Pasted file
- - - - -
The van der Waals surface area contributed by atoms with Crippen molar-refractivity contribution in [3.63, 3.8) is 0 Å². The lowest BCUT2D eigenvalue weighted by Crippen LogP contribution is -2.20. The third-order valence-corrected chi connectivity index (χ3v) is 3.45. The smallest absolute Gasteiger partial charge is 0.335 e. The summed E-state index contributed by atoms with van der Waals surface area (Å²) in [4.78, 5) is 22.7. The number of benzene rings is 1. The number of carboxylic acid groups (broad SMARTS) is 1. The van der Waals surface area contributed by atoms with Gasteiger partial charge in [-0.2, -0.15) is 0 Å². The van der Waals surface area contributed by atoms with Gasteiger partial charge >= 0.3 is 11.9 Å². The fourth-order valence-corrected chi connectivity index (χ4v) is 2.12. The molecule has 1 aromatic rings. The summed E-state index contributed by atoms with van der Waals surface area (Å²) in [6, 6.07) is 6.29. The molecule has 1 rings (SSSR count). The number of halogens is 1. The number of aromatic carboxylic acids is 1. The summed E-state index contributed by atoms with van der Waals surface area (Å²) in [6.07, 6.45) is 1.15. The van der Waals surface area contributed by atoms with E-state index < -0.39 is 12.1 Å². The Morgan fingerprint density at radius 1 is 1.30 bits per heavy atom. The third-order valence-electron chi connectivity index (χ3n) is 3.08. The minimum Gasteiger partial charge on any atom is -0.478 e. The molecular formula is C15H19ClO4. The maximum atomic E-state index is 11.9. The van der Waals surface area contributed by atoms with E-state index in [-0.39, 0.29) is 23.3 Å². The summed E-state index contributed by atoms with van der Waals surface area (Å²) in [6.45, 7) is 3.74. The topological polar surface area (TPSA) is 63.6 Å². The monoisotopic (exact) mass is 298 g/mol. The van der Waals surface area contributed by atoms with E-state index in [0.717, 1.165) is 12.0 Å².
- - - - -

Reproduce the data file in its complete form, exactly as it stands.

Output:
The van der Waals surface area contributed by atoms with Crippen molar-refractivity contribution in [3.63, 3.8) is 0 Å². The lowest BCUT2D eigenvalue weighted by Crippen LogP contribution is -2.20. The third-order valence-corrected chi connectivity index (χ3v) is 3.45. The smallest absolute Gasteiger partial charge is 0.335 e. The summed E-state index contributed by atoms with van der Waals surface area (Å²) in [4.78, 5) is 22.7. The number of benzene rings is 1. The number of carboxylic acid groups (broad SMARTS) is 1. The van der Waals surface area contributed by atoms with Gasteiger partial charge in [-0.2, -0.15) is 0 Å². The van der Waals surface area contributed by atoms with Gasteiger partial charge >= 0.3 is 11.9 Å². The fourth-order valence-corrected chi connectivity index (χ4v) is 2.12. The molecule has 1 aromatic rings. The summed E-state index contributed by atoms with van der Waals surface area (Å²) in [6, 6.07) is 6.29. The molecule has 1 rings (SSSR count). The number of halogens is 1. The number of aromatic carboxylic acids is 1. The summed E-state index contributed by atoms with van der Waals surface area (Å²) in [6.07, 6.45) is 1.15. The van der Waals surface area contributed by atoms with E-state index < -0.39 is 12.1 Å². The Morgan fingerprint density at radius 1 is 1.30 bits per heavy atom. The third-order valence-electron chi connectivity index (χ3n) is 3.08. The minimum Gasteiger partial charge on any atom is -0.478 e. The molecular formula is C15H19ClO4. The maximum atomic E-state index is 11.9. The van der Waals surface area contributed by atoms with E-state index in [-0.39, 0.29) is 23.3 Å². The summed E-state index contributed by atoms with van der Waals surface area (Å²) in [6.45, 7) is 3.74. The topological polar surface area (TPSA) is 63.6 Å². The monoisotopic (exact) mass is 298 g/mol. The van der Waals surface area contributed by atoms with E-state index in [0.717, 1.165) is 12.0 Å².